At the preview of the Hungarian GP and now in the anteroom of the F1 summer break, 4-times-World Champion Sebastian Vettel announced his retirement from the category at the end of the season.
A remarkable career that reached its peak in the early 2010s with Red Bull, the German driver leaves Formula 1 with 53 wins under his belt (38 with Red Bull) and four World Championships with the Milton-Keynes-based team. Christian Horner, who got to appreciate Vettel’s times of major success as Team Principal, spoke to Sky Sports at the Hungaroring on the 35-year-old's announcement and his experience working alongside the third most triumphant F1 driver in history.
“I was sad to see that announcement, on one hand, but on the other, I think the timing is right for him.”
“You know, he was a massive part of our team,” Horner said.
“We had so many special moments, those four World Championships, and there were days that he was just in a league of his own. What he's achieved is quite outstanding, and, just wish him all the very best.”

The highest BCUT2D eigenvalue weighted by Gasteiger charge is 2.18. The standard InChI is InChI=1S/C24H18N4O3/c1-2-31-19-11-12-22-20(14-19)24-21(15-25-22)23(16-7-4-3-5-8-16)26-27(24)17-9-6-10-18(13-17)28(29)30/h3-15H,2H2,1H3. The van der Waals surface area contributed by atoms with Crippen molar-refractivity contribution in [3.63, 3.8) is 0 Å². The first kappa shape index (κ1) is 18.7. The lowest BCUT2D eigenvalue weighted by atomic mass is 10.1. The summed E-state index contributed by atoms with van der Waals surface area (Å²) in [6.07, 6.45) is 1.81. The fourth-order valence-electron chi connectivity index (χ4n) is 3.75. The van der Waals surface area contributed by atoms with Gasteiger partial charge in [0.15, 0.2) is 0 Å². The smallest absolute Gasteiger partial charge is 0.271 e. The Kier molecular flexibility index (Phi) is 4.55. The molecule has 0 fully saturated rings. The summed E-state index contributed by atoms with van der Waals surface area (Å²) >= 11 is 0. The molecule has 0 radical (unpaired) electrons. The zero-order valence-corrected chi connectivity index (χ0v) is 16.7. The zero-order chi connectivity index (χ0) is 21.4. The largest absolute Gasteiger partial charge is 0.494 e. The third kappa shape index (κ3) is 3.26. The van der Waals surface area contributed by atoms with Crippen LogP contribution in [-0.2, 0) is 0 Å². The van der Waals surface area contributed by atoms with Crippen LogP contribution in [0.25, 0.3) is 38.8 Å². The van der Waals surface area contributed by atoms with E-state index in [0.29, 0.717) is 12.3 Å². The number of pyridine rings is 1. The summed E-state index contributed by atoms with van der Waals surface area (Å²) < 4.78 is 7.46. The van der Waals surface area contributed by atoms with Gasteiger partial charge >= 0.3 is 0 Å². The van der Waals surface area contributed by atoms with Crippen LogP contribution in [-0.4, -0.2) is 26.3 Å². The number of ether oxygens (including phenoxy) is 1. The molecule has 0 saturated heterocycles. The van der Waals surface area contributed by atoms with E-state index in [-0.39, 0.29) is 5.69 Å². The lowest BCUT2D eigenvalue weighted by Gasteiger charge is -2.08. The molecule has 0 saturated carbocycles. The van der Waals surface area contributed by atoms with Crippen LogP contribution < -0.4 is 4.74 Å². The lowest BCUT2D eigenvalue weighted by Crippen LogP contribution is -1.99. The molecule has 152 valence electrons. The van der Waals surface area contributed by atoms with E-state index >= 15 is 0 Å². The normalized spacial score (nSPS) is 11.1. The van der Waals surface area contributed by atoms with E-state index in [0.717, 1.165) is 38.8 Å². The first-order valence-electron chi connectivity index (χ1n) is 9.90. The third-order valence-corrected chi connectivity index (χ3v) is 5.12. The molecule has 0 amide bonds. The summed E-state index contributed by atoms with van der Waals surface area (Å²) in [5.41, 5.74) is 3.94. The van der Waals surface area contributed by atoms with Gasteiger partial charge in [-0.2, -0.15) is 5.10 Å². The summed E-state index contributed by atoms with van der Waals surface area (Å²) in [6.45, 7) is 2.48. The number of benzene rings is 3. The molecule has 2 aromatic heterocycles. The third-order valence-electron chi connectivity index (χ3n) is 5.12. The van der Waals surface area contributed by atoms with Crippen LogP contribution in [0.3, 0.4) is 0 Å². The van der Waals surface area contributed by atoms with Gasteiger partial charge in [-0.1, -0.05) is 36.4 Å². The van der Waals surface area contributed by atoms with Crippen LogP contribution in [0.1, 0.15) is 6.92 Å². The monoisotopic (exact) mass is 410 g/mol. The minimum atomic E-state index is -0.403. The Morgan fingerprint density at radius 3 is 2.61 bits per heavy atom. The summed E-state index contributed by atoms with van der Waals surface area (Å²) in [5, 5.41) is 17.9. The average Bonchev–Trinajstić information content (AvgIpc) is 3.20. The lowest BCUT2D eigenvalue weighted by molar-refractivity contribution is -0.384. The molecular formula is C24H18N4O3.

Having achieved anything possible at Red Bull, in 2015 the German decided to take the next step in his career and raced for six years for the Scuderia Ferrari. From 2015 to 2020, his efforts didn’t grant him the success he was used to at Red Bull, and Christian Horner was questioned whether that decision can be classified now as a “mistake” from Vettel’s side at that time.
“No, at that time I don't think it was. We weren't in a competitive position then.”
“Mercedes had a massive advantage, Ferrari looked like they were on the ascendancy, Renault didn't look like they were going to get themselves sorted out anytime soon. So no, we couldn't compete with it, it was the right thing at that point in time for him.”
“He had a desire to follow in the footsteps of Michael Schumacher. And you know, the lure of Ferrari for him was, at that time, that we couldn't offer a competitive car. It was sad, but fully understandable.”
Ver esta publicación en Instagram
“He was a pleasure to work with, he was committed. He was unrelenting in his pursuit of performance, probably the hardest working driver I’ve ever come across, and beyond that, just a really nice guy,” Horner continued.
“Hopefully for a safe last 10 races in the sport and enjoyable 10 races. He's very much a family man, a man of principles as well. And, just wishing him all the best for the future.”